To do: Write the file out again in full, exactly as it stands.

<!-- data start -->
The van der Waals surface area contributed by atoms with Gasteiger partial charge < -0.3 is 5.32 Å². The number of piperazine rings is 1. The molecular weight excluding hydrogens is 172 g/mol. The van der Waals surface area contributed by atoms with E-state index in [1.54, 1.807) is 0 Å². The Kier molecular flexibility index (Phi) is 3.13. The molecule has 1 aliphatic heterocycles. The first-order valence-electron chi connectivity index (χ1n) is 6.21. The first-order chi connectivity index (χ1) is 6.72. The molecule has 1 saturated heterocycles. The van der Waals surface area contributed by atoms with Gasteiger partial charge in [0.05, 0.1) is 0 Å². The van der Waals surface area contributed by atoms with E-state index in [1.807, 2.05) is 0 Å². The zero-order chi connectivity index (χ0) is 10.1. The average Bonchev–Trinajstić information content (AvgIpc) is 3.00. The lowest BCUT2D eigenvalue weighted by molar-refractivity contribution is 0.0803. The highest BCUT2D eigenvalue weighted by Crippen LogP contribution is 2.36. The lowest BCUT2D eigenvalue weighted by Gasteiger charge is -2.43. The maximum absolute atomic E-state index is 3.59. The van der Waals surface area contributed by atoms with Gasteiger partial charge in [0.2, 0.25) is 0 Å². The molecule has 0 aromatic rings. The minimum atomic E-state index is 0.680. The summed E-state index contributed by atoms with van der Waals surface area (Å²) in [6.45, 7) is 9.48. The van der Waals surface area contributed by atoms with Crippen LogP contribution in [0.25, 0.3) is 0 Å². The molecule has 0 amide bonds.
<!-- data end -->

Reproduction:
The van der Waals surface area contributed by atoms with Gasteiger partial charge < -0.3 is 5.32 Å². The number of piperazine rings is 1. The molecular weight excluding hydrogens is 172 g/mol. The van der Waals surface area contributed by atoms with E-state index in [1.54, 1.807) is 0 Å². The Kier molecular flexibility index (Phi) is 3.13. The molecule has 1 aliphatic heterocycles. The first-order valence-electron chi connectivity index (χ1n) is 6.21. The first-order chi connectivity index (χ1) is 6.72. The molecule has 1 saturated heterocycles. The van der Waals surface area contributed by atoms with Gasteiger partial charge in [0.05, 0.1) is 0 Å². The van der Waals surface area contributed by atoms with E-state index in [1.807, 2.05) is 0 Å². The zero-order chi connectivity index (χ0) is 10.1. The average Bonchev–Trinajstić information content (AvgIpc) is 3.00. The lowest BCUT2D eigenvalue weighted by molar-refractivity contribution is 0.0803. The highest BCUT2D eigenvalue weighted by Crippen LogP contribution is 2.36. The lowest BCUT2D eigenvalue weighted by Gasteiger charge is -2.43. The maximum absolute atomic E-state index is 3.59. The van der Waals surface area contributed by atoms with Gasteiger partial charge in [0.2, 0.25) is 0 Å². The molecule has 0 aromatic rings. The minimum atomic E-state index is 0.680. The summed E-state index contributed by atoms with van der Waals surface area (Å²) in [6.45, 7) is 9.48. The van der Waals surface area contributed by atoms with Crippen LogP contribution in [0.25, 0.3) is 0 Å². The molecule has 0 amide bonds.